• $  559,697:  Mass General Hospital of Boston, MA for a Lou Gehrig Challenge initiative
  • $  530,000:  Ludwig Institute for Cancer Research of La Jolla, CA for a strategic initiative
  • $  500,000:  Cedars-Sinai Medical Center of LA, CA for a strategic initiative
  • $  500,000:  J David Gladstone Institute of San Francisco, CA for a strategic initiative
  • $  453,471:  Johns Hopkins University of Baltimore, MD for a Lou Gehrig Challenge initiative


Expenses can be analyzed two ways:  by broad category:  Grants, Program, Management, and Fundraising; or by specific line item expenses. Both ways are beneficial with the latter approach providing more specific detail of how revenue was spent. Expenses in 2018 were $35 million – $8 million more than total revenue reported.

Expenses by Broad Category (Grants, Program, Management, and Fundraising)

Expenses were reported to be $  million (not including depreciation) in the following categories:

  • $18 million (67% of revenue):  Grants
  • $10  (37% of revenue):  Program Service Expenses
  • $ 4 million (15% of revenue):  Fundraising Expenses
  • $ 3 million (11% of revenue):  Management Expenses

As illustrated above, ALSA spent 63% of revenue on program, fundraising, and management expenses and 67% of revenue on grants. The organization spent 130% of revenue using revenue previously raised to cover the shortfall.  Using the above information $100 in revenue was spent as follows:

$100:  Revenue

-$ 37 :  Program Service Expenses

-$ 15 :  Fundraising Expenses

-$ 11 :  Management Expenses

-$ 63 : Subtotal Program, Fundraising, and Management Expenses

$ 37 :  Amount Remaining

-$ 67 :  Grants

-$ 30 :  Shortfall (covered by previously raised funds).

As illustrated above, $67 of every $100 in revenue was used for grants while $63 was used to cover program, fundraising, and management costs.  An additional $30 from previously raised funds was used to make more grants.

Expenses by Specific Line Item

Specific line item expenses totaling $35 million were reported to be as follows:

  • $ 9  million (33% of revenue):  Salaries, Compensation, Benefits, Pensions, Payroll Taxes
  • $ 5  million (19% of revenue):  Fees for Outside Services (primarily program and fundraising) CC Fees, Advertising
  • $ 2 million (7% of revenue):  Conferences and Meetings
  • $ 1 million (4% of revenue):  Office, IT, Telecommunications, Occupancy
  • $18 million (67% of revenue):  Grants

As illustrated above, the largest expense (outside of grants) was compensation which was $9 million for 106 employees, which equates to an average compensation of $85,000. 12 employees received more than $100,000 with the CEO’s compensation totaling $312,711. No first class or charter travel, companion travel, social club dues or initiation fees, gross up payments or tax indemnifications were paid for by ALSA.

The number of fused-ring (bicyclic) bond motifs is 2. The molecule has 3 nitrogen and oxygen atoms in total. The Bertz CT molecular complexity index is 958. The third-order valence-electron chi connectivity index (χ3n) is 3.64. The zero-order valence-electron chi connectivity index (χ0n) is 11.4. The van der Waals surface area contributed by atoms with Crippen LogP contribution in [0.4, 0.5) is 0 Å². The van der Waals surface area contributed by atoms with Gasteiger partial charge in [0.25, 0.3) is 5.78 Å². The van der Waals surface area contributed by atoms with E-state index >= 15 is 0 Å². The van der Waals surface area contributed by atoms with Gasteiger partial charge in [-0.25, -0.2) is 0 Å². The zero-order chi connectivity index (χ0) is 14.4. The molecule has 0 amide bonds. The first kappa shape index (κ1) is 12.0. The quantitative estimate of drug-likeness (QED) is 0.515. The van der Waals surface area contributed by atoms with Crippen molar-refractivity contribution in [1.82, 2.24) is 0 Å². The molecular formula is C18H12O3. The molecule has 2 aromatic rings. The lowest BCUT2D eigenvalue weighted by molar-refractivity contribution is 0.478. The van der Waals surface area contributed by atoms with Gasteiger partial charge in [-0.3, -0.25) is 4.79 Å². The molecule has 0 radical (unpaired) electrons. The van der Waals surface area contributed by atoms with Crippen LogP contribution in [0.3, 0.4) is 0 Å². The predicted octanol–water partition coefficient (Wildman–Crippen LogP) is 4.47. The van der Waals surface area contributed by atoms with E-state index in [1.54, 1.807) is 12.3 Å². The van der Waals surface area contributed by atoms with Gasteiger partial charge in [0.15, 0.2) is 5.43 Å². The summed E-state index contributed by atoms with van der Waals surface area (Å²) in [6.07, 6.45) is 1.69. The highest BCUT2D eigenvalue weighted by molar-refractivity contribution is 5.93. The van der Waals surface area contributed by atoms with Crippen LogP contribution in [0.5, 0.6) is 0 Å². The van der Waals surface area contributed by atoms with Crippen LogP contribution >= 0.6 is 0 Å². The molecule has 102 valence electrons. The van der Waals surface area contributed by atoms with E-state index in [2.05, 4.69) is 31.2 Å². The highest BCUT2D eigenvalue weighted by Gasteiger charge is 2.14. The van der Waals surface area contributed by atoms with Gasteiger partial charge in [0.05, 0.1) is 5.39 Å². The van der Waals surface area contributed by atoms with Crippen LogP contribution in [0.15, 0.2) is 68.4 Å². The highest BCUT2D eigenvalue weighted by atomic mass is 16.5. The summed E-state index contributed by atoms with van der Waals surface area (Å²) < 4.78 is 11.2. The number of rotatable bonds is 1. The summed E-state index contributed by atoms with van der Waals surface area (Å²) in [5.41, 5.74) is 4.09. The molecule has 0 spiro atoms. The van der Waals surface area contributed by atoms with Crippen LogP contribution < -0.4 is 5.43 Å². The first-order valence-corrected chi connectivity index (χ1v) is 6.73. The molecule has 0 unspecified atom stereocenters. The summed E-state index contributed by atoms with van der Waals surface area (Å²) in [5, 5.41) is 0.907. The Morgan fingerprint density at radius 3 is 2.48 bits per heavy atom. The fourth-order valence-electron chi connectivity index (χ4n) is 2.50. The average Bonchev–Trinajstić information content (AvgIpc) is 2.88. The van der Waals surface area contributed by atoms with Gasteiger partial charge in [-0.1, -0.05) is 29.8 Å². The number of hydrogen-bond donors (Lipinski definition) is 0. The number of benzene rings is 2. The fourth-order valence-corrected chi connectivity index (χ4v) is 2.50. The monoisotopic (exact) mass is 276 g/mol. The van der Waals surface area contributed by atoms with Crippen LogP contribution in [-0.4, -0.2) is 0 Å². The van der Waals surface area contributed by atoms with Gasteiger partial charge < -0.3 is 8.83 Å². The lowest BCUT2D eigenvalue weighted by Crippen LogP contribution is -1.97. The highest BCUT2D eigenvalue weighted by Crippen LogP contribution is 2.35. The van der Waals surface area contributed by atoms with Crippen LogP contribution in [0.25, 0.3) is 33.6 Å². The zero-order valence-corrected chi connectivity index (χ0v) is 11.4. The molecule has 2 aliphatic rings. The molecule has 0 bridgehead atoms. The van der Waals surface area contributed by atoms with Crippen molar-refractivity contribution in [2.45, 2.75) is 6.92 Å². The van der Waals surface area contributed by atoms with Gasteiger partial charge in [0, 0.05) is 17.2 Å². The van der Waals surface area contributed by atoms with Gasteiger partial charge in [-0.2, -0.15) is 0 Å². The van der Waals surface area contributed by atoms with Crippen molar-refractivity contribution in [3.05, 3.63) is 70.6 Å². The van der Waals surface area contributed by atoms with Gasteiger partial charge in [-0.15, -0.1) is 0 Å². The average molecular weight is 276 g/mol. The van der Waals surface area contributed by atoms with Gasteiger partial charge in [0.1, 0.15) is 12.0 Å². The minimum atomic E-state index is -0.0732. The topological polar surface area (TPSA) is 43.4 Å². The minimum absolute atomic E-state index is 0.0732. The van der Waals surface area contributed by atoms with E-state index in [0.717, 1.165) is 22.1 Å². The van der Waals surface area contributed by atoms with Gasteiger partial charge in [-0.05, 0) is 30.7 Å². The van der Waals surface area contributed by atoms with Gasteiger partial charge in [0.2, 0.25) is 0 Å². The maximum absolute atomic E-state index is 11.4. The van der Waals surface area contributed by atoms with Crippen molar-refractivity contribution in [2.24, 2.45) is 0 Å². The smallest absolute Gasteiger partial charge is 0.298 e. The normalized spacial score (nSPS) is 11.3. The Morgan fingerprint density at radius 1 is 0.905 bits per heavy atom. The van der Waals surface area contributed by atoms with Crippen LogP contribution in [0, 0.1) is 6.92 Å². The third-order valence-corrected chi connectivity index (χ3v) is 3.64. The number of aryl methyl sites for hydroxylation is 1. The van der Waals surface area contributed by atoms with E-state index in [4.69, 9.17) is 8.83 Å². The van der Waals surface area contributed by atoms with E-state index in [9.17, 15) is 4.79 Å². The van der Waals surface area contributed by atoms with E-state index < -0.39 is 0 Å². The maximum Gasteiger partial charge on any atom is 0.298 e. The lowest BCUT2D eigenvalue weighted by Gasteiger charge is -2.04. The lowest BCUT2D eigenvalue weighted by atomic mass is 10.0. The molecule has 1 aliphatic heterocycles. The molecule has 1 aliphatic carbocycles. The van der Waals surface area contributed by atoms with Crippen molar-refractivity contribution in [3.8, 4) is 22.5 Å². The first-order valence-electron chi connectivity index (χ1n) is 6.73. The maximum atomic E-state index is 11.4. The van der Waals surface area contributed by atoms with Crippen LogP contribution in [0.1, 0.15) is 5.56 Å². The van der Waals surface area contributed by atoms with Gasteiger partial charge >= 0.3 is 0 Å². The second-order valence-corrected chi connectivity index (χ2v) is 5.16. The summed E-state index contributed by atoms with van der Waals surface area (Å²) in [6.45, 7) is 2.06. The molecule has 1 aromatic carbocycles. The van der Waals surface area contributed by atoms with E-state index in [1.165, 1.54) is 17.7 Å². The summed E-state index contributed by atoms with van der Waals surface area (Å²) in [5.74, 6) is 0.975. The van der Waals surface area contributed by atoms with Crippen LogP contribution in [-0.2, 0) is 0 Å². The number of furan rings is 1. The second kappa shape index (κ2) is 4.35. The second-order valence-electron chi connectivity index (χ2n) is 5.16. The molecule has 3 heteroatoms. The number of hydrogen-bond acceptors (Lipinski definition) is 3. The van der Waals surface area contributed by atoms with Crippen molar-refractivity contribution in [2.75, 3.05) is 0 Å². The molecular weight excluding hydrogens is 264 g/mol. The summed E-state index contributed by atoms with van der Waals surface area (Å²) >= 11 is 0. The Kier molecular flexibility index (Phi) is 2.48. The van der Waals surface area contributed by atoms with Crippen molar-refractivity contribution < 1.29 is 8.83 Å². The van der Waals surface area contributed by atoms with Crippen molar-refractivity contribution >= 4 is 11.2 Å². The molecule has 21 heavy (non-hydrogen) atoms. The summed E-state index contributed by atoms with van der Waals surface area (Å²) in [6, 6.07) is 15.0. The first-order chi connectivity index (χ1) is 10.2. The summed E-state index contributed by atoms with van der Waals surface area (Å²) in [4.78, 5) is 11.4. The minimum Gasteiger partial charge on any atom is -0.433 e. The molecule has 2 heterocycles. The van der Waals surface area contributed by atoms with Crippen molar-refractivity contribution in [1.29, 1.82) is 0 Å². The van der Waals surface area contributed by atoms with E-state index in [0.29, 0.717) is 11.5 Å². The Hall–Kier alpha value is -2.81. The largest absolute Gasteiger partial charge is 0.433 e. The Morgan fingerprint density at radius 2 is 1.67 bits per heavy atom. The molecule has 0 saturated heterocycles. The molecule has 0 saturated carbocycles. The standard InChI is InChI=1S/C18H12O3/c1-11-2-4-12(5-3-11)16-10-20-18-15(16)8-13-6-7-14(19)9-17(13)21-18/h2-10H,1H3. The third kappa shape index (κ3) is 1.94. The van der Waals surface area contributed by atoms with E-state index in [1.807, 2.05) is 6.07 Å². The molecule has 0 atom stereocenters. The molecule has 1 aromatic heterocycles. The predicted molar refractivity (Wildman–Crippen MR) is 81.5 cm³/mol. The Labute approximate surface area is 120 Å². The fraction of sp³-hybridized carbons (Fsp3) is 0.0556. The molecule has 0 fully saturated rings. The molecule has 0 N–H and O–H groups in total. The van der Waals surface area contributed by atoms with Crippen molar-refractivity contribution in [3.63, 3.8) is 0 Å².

Fees for services were primarily program and fundraising fees with no detail provided.

$100:  Revenue

-$ 33:  Salaries, Compensation, Benefits, Pensions, and Payroll Taxes

-$ 19:  Fees for Outside Services, Credit Card Fees, Advertising

-$  7:  Conferences and Meetings

-$  4:  Office, IT, Telecommunications, Occupancy

-$ 63: Subtotal Line Item Expenses

 $ 37:  Revenue Remaining

-$ 67:  Grants

-$ 30:  Shortfall (covered by previous donations in fund balance)

As illustrated above, the ALS Association spent $63 of every $100 in revenue on line item expenses related to program, management and fundraising, leaving $37 left for grants. The organization used this entire amount (and more from previous years donations) to cover the grants awarded.

The bottom line is that the ALS Association has been able to spend more than they have received because of the windfall in donations in 2014 that resulted from the Ice Challenge, which provided the organization with an additional $100 million in the general fund. But, over the last four years, ALSA spent between $4-$13 million more than they raised annually (for a total of $35 million).  Although gains on investments has partially offset the overspending, the net result has been a $30 million decline in net fund assets.

The allocation of revenue to grants has increased since the Ice Challenge from about $7 million a year to $20 million a year but the organization still has a long way to go in working to prevent, treat, and cure ALS. From an outsider looking in, it appears that research grants need to be increased while reducing overhead and operational costs (i.e. other program fees, travel and conferences). In addition, it is unclear why investment income is not higher over the past 5 years given the bull market.

To read the IRS Form 990 (2018), click here.